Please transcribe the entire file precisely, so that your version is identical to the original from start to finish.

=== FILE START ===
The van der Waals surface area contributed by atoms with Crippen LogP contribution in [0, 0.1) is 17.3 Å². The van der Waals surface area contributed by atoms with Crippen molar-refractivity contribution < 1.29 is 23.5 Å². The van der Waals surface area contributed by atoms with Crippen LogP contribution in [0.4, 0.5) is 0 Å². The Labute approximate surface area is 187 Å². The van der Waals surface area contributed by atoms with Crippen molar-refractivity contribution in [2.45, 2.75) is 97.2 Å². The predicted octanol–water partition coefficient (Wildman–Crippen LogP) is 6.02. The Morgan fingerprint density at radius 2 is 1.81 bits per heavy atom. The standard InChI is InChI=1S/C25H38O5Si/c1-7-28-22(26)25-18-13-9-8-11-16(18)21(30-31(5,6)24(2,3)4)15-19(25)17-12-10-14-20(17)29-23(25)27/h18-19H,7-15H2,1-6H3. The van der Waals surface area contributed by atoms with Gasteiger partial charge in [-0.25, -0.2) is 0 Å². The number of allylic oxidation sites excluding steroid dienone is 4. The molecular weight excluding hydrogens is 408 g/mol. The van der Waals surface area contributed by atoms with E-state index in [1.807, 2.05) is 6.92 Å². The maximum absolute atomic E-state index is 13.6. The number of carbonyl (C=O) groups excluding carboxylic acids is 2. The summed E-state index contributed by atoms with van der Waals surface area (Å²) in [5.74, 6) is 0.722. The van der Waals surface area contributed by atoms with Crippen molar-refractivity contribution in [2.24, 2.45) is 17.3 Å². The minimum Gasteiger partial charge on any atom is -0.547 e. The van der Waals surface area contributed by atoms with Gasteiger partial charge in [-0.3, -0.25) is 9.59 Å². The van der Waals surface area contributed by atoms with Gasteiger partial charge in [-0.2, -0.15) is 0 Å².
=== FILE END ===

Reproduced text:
The van der Waals surface area contributed by atoms with Crippen LogP contribution in [0, 0.1) is 17.3 Å². The van der Waals surface area contributed by atoms with Crippen molar-refractivity contribution < 1.29 is 23.5 Å². The van der Waals surface area contributed by atoms with Crippen LogP contribution in [0.4, 0.5) is 0 Å². The Labute approximate surface area is 187 Å². The van der Waals surface area contributed by atoms with Crippen molar-refractivity contribution in [2.45, 2.75) is 97.2 Å². The predicted octanol–water partition coefficient (Wildman–Crippen LogP) is 6.02. The Morgan fingerprint density at radius 2 is 1.81 bits per heavy atom. The standard InChI is InChI=1S/C25H38O5Si/c1-7-28-22(26)25-18-13-9-8-11-16(18)21(30-31(5,6)24(2,3)4)15-19(25)17-12-10-14-20(17)29-23(25)27/h18-19H,7-15H2,1-6H3. The van der Waals surface area contributed by atoms with Gasteiger partial charge in [-0.25, -0.2) is 0 Å². The number of allylic oxidation sites excluding steroid dienone is 4. The molecular weight excluding hydrogens is 408 g/mol. The van der Waals surface area contributed by atoms with E-state index in [1.807, 2.05) is 6.92 Å². The maximum absolute atomic E-state index is 13.6. The number of carbonyl (C=O) groups excluding carboxylic acids is 2. The summed E-state index contributed by atoms with van der Waals surface area (Å²) in [5.74, 6) is 0.722. The van der Waals surface area contributed by atoms with Crippen molar-refractivity contribution in [2.24, 2.45) is 17.3 Å². The minimum Gasteiger partial charge on any atom is -0.547 e. The van der Waals surface area contributed by atoms with Gasteiger partial charge in [-0.3, -0.25) is 9.59 Å². The van der Waals surface area contributed by atoms with Gasteiger partial charge in [-0.2, -0.15) is 0 Å².